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How light intensity affects the rate of photosynthesis

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How light intensity affects the rate of photosynthesis The aim of my experiment was to determine whether intensity of light would affect the rate of photosynthesis in a plant. To do this, I placed a piece of elodea in varying light intensities, and observed the amount of oxygen being given off. I used elodea because it gives off bubbles from a cut end of a stem. Plan Photosynthesis occurs only in the presence of light, and takes place in the chloroplasts of green plant cells. Photosynthesis is the production of sugar from carbon dioxide and water causing the release of sugar and oxygen. It is a chemical reaction and the chemical equation for it can be written as: Carbon Dioxide + Water ==> Glucose + Oxygen 6CO2 + 6H2O ==> C6H12O6 + 6O2 The chloroplasts in the cells take in the Carbon Dioxide and water and by using sunlight, convert it into glucose and oxygen. The oxygen is released through tiny holes in the bottom of the leaf called stomatas. There are three factors that limit the rate of photosynthesis. These three factors are: * Carbon Dioxide - The more carbon dioxide there is for the plant, the higher the rate of photosynthesis. There can be an unlimited amount of carbon dioxide and the plant will only use what it needs. ...read more.


Variable I shall keep the same Variables I will change Variables I will measure Throughout the whole experiment, I will use the same piece of elodea, water and Potassium Hydrogen Carbonate and the temperature. Should the water have to be changed due to temperature rise, then the exact same amount of KHCO3 will be used to make sure that extra CO2 is not let off. The distance between the elodea and the lamp will change throughout the experiment to give us the results. I will measure the number of bubbles that appear from the stem of the elodea. This will not be very exact but most of the bubbles are the same size so it will not change the results much. To make this a fair test I will make all the above precautions and make sure that all measurements are recorded with accuracy and care. The amount of CO2 would be hard to measure because we do not know how much is actually being released per bubble. It may be a big bubble and still be counted as "1" bubble. It will be difficult to control how much light the elodea is getting. In the room in which we did these tests, the main lights were on and so that may change our results to a higher rate of photosynthesis. ...read more.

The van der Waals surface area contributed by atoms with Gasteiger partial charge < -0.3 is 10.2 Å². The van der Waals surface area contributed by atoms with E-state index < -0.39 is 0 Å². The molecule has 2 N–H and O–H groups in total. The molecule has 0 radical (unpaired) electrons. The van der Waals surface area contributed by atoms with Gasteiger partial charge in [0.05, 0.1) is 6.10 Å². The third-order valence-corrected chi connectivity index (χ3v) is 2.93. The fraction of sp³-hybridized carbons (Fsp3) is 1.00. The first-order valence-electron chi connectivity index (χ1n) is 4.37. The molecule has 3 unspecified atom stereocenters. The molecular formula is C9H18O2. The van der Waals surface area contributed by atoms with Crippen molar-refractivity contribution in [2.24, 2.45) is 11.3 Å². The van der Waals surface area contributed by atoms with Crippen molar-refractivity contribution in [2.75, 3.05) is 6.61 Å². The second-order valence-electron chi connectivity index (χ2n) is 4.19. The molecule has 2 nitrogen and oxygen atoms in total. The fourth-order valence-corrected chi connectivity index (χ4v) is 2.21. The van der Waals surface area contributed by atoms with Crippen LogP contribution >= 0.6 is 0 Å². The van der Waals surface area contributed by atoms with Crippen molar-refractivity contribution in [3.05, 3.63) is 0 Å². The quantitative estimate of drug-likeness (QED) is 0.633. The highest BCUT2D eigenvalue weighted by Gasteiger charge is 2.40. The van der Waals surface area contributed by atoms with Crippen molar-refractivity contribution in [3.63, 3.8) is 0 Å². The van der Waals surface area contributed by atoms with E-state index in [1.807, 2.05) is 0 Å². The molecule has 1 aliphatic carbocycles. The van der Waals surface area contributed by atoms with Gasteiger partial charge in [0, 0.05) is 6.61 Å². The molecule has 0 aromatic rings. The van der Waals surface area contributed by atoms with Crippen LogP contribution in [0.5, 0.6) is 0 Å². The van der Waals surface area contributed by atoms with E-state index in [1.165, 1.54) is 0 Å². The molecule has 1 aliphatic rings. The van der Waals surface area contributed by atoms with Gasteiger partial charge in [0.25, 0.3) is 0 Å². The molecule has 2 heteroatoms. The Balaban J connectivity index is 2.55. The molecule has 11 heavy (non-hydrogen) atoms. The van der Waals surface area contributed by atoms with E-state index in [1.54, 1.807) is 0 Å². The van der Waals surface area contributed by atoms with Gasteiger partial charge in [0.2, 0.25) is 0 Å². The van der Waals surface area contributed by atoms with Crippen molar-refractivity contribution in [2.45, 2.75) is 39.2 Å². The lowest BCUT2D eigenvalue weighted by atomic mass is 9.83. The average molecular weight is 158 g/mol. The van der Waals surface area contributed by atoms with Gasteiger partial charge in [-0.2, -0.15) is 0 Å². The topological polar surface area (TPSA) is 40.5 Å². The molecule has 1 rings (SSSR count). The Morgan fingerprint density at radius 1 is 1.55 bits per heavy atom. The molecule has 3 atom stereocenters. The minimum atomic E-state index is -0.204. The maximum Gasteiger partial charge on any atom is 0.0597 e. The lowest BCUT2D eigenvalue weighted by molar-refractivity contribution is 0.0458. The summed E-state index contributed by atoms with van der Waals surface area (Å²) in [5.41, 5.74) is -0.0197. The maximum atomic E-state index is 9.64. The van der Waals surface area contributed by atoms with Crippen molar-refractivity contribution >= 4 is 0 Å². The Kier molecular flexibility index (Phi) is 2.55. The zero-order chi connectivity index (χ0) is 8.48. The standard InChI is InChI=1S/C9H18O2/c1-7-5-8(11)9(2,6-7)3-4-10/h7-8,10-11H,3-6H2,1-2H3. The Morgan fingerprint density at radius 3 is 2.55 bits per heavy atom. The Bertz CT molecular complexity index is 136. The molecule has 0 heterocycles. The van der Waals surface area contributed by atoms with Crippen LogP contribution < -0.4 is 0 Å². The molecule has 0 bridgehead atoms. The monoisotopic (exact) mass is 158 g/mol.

My results matched my prediction and secondary data source. I am happy with the results that we gathered for this investigation. Evaluation My results were accurate enough to make a firm conclusion. This was because I had completed 3 tests for each measurement and taken an average. There are slight things which may have changed the results but these are only minor problems: * The size of the bubbles - these could vary between big and small and no matter what size they were, they were still counted as "one bubble!". To get over this problem, you would have to use a syringe to take in all the CO2 and measure the volume in cm�. * The light in the room - could have sped up the rate of photosynthesis and made our results slightly faulty. To overcome this problem, the experiment should have no background light, just a desk lamp. * Miscounting bubbles - due to human error. This could be overcome by using a syringe to take in all the bubbles, or use a computer to count the bubbles. These could all be changed and improved to make the perfect environment to complete this test in. The results we gathered were that of a fair test. All our recorded measurements came from a single piece of elodea. This test all ran smoothly and there were no unexpected results and no mistakes were made during the test. ...read more.

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